The targeted restrictive measures against the Zimbabwe Mining and Development Corporation (ZMDC) were officially removed by the European Union on Tuesday, amid mixed reaction to the move.
The decision to delist the ZANU PF run ZMDC was communicated by the EU foreign affairs spokesman Michael Mann last week, and then confirmed in an official journal from the European bloc on Tuesday.
The reasoning given for the move, which has been strongly backed by the world's diamond trade leader Belgium, is that the ZMDC "did not participate in the financing of electoral campaigns."
London based pressure group Global Witness has said the decision is "rushed", because of concerns about the credibility of Zimbabwe's July elections.
Research by the international group has previously indicated that ZANU PF and the military siphoned revenues from diamond ventures the ZMDC is involved in, in the controversial Chiadzwa diamond fields. Last year, the campaign group published detailed evidence indicating that revenues from ZMDC firms were providing 'off-budget financing' to the security forces.
"There are credible indications that at least one ZMDC joint venture company helped fund ZANU PF activities which have undermined the democratic process in Zimbabwe. The EU should have given more time to investigating these claims before lifting sanctions," Global Witness said.
The EU has not yet made any statement about the future of the rest of its targeted measures, still in place against one other entity and a handful of ZANU PF individuals, including Robert Mugabe.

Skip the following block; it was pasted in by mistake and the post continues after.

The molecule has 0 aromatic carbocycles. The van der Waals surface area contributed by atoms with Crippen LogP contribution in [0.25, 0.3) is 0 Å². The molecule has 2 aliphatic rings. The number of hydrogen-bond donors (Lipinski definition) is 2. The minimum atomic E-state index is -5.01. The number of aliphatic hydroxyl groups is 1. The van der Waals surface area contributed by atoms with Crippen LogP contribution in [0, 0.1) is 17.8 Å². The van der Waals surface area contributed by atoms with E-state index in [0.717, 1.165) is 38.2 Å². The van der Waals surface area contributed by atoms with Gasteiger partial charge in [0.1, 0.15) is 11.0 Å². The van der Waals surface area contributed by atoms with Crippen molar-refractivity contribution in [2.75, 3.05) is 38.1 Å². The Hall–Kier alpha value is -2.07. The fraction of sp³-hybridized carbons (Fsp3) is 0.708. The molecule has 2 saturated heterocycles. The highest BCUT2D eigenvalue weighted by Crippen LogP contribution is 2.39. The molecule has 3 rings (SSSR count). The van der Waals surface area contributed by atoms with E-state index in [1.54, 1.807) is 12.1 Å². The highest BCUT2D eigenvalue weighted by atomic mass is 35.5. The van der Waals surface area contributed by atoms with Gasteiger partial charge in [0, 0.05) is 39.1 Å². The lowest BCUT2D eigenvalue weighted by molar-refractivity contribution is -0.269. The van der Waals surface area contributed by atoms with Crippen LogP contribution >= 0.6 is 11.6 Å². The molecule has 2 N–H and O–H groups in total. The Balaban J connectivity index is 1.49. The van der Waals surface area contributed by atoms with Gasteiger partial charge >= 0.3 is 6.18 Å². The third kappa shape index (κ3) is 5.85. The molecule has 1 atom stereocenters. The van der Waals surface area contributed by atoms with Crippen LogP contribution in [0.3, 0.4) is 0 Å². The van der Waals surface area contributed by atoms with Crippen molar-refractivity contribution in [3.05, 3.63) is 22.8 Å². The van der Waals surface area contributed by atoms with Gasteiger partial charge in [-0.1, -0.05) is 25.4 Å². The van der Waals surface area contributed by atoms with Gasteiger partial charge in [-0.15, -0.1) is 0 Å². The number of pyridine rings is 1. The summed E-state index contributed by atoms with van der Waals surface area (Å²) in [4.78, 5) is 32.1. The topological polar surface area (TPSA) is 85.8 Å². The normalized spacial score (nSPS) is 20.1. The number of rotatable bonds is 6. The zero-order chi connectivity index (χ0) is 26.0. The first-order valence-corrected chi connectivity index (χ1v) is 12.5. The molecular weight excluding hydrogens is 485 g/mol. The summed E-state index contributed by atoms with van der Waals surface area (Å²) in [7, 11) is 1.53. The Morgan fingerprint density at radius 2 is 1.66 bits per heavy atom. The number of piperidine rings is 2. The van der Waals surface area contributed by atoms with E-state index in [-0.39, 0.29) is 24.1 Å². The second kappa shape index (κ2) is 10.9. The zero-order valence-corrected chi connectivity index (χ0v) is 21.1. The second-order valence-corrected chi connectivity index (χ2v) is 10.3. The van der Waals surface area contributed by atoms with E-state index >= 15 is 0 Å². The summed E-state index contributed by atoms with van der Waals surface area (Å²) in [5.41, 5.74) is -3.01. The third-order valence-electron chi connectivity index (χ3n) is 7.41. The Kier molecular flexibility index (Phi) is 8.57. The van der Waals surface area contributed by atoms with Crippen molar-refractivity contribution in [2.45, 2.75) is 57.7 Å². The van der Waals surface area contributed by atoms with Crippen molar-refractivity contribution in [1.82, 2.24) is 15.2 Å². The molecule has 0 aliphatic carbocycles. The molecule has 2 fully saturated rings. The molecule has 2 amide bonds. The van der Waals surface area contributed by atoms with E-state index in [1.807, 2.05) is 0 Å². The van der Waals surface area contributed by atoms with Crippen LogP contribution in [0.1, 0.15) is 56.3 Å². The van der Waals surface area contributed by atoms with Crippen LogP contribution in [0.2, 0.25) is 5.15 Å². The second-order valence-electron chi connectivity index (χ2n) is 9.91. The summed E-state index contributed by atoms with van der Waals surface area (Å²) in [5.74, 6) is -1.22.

The US, on the other hand, has said its policy will not change until democratic reforms are implemented by the ZANU PF government.
MDC Senator David Coltart has said the targeted measures should be lifted in order to remove the 'scapegoat' for ZANU PF's failures, with Mugabe's party relentlessly blaming the Western-imposed measures for Zimbabwe's myriad of problems.
But former Chegutu farmer turned activist Ben Freeth said the targeted measures should not be relaxed until there is a return to the rule of law.
"The only thing I believe dictatorships around the world understand is pressure and I believe it is time to ratchet up pressure now, not relax it.
I am glad some countries have stuck by their principles, but they need to re-extend those targeted sanctions against those who are involved and have been involved in the past in human rights abuses," Freeth told SW Radio Africa.
He added: "We see what happens when the rule of law is disestablished in Zimbabwe and in countries around us. We need the rule of law to return and certainly while there are people who flout the rule of law and commit human rights abuses, everyone will continue to suffer."
"So we can't have a situation where the pressure is brought off."